Kitne ka hai yeh?
Nahin aap mujhe yeh kam kardein
Das mein den
Kitne ka hai yeh?
Nahin nahin aap mujhe 50 ka den
Peeche mujhe 50 ka keh rahe they
Please aap bas de den…
With her fashionista sunglasses, yellow shopping bag, her mother’s black crossbody bag and a ramp-ready walk, young Zoyee was ready to take on any super-model and give her a run for her money. She was absolutely fantastic as she shopped her way down the aisle of this imaginary bazaar. Stopping here, looking there, bargaining with shopkeepers, and haughtily condescending to answer the commoner Kamoo’s questions, Zoyee might be annoyed with Appo for telling her to cover her legs, but she has clearly picked up more than tip or two from her grand-aunt. Even as Bibi called out to her, Zoyee took her time, bending down to check out one last piece of merchandise before going to her mother. Similarly, the scene where the kids danced the night away with their mother, celebrating her birthday, was so moving. Given that Zoyee and Jugnu live in a very adult world, these nods to the last vestiges of childhood were very bitter-sweet. Brilliantly scripted, directed and acted, these were just two of the several fabulous scenes from yet another excellent episode.
The older Zoyee’s moving reminiscences set the tone for this fifth episode. Walking through Agha-ji’s abandoned room, going through his things, she dispassionately described how his suicide had been understood and processed by Zoyee and Jugnu’s young, inquisitive minds. Jaanu baba’s glib rationalizing – this happens to retired people, he was depressed anyways, nothing to worry about, I’ve taken care of the police inquiry, I’m here to take care of you all – could not reassure Mama-ji as she sobbed her heart out, causing Zoyee and Jugnu to compare her to a trussed-up qurbani ke jaanwar readied for skinning – not an analogy I would want to touch with a ten foot pole!
Indeed, the children are very disturbed, but how can one blame them? Appo has made it her life mission to make life a living hell for these muye ungraizon ki neeli peeli aulad. She never misses a chance to berate the talaaq ki wajah se sakht-dil Bibi for marrying an ungraiz, and sheds a ton of crocodile tears for her bechara ek hi bhai, but then the minute she’s alone she starts writing her I-love-yous to her long lost love Father Albert. Clearly what’s sauce for the goose is NOT sauce for the gander in this case … Hypocrisy thy name is Appo!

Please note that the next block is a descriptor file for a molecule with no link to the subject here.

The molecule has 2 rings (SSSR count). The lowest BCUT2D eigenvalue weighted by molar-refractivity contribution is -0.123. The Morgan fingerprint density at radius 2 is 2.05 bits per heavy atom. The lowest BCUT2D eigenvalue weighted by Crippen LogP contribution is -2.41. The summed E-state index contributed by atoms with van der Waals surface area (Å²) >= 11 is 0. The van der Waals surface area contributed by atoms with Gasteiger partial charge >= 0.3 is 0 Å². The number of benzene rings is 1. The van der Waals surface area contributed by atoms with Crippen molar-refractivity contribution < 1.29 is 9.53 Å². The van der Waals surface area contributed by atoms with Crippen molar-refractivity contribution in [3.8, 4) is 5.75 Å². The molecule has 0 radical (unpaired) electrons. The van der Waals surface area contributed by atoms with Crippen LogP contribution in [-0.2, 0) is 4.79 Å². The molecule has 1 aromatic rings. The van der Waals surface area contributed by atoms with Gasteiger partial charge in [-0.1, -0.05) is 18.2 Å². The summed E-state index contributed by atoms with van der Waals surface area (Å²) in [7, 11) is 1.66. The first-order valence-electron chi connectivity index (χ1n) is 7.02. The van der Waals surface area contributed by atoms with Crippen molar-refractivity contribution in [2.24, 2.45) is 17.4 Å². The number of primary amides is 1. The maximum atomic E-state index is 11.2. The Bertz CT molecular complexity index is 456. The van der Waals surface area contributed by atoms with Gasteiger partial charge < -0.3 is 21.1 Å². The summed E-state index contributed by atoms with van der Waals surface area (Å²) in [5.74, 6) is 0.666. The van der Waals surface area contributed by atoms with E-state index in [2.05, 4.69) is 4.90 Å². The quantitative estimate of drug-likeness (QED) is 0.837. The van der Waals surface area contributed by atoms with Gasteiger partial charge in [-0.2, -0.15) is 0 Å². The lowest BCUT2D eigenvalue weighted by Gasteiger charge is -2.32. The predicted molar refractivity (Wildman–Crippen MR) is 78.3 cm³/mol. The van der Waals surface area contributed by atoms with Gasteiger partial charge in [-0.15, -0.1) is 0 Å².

Agha-ji’s exit marked the entry of a couple of new characters. We were formally introduced to Bibi’s mysterious, charming friend – Monty. Sarmed Mirza is doing a fabulous job here. Turns out he’s their first cousin and his mother was kicked out of Silverwood. Seems like the dearly departed Agha-ji was an equally opportunity baddie – nobody was spared his wrath. His daughter still carries the scars from his belt. However much Appo calls her hardhearted, Bibi is the one who visits her father’s grave. Here, I must applaud those responsible for scouting out the absolutely stunning locations. The graveyard, Monty’s house, the pickle factory, the family bungalow, all provide a perfect setting for the unfolding of this fascinating saga of the crazy Silverwood people.
Baloo is the other character we met, albeit in absentia. Kamoo, his father, has been with the family for ages and is completely beholden to the Silverwood people for sustenance. I thoroughly enjoyed how Kamoo’s character was subtly eased into the story, class differences firmly established, and Baloo’s name brought up as a random tangent. After seeing the kids talk about Bibi’s constant reprimands about decency and public behavior, I am really looking forward to seeing how her relationship with Baloo plays out. Wonder if he is the person Azad mentioned as being held on charges of suspicion. I was not familiar with Bee Gul’s writing before Talkhiyan, but I have to say after just five episodes I am a fan.
While Appo keeps calling Bibi a loser and blames her for all her karda va na-karda gunahs, seems like Bibi has her hands full at the moment. Not only does she have two kids to look after, but Monty, the prince of Lucknow has also made it clear that he is still carrying a torch for her. So yes, plenty of action going on here as momentum continues to build. Naveed Malik’s visuals add a whole other dimension to the narrative unfolding onscreen. The actors are all doing a marvelous job. Shamim Hilali, Hina Bayat, Adnan Jaffer, Sarmed Mirza, Nargis Rasheed, Sanam Saeed, all are putting their best foot forward. The honors, though, must go to the youngest members of the cast – Sabina and Sagar. I cannot praise these two enough. They are so natural as Zoyee and Jugnu that is hard to believe these are fictional characters. Sabina was fabulous as the shopping maven and Sagar is excellent as the more subdued Jugnu. Presenting a gift to Bibi, the impromptu birthday dance (anybody noticed the nightgown blooper?), the car ride with their uncle, the prayers at the Milad, all were praiseworthy scenes. The chemistry these two kids share with Shamim, Hina and Sanam is pretty amazing. Kudos to Khalid Ahmed for extracting such natural performances from his actors, and for keeping the story moving along at a rapid pace. Looking forward to next week!
Written by SZ~